Diego Velasquez, governor of Cuba
Velasquez's commission includes the following 30 rules (we have highlighted some of the more theonomic ones):

1. Serve God in all things, punishing with severity those who are irreverent.

2. Punish especially fornication.

3. Prohibit dice and card playing, for they are occasions of discord and other excesses.

4. The squadron having sailed from this City of Santiago, you will be careful to charge them neither to insult nor injure Spaniards or Indians, in any port you may enter.

5. Having taken the necessary provisions in said ports, you will set sail for your destination, first reviewing your troops and arms.

6. Do not allow either an Indian or squaw to go with you.

7. Once at sea and boats taken in, you will in your own boat visit the other ships, and again review the troops, calling the roll of each ship.

8. You will advise the Captains and Masters of the other vessels never to leave your convoy or fleet, and also that they do all that is possible to arrive together at the Island of Cozumel, Santa Cruz, whither your direct course will be.

9. You will command them, if by chance any vessel arrive before you, that no one dare to treat the Indians badly, neither tell them the cause of their visit, nor question them about the Christians captive in the Island of Santa Maria de los Remedios, only say that the Captain will speak with them when he arrives.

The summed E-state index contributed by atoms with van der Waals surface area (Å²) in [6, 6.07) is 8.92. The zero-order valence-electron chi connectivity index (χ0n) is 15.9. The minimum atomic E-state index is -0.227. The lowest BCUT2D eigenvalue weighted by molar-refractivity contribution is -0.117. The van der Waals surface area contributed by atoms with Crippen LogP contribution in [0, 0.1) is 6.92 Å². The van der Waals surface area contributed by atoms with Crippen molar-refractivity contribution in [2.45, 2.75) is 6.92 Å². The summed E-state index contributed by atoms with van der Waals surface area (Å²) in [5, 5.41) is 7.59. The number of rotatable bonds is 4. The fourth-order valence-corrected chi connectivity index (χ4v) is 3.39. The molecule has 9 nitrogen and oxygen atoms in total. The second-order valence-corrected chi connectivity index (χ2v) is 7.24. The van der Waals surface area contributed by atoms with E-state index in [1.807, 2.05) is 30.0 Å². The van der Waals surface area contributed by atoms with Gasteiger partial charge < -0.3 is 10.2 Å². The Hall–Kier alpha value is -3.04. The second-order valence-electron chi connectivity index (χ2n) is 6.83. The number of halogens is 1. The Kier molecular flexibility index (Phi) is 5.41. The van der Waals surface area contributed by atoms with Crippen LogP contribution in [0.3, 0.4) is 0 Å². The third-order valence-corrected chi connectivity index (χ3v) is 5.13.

10. Arriving at said Island of Santa Cruz, you will explore and sound its harbors, bays and inlets, also those of Santa Maria de los Remedios and Santa Maria de las Nieves and give a full report of them.

11. You will tell the Indians of Cozumel, Santa Cruz, and other places that it is by command of the King that you visit them. You will speak of his power and conquests, particularly of his conquests in these islands and continent ; of his favors to all who serve him; you will also tell them that they ought to give in their allegiance to him, and as a proof of it, present you, as others have done, gold, pearls, &c., and thus he will see their good intentions and will protect and defend them ; that I, in his name, assure them of this, that I greatly regret the battle fought against them by Francisco Hernandez, and that I send you to explain to them that His Highness wishes them to be well treated.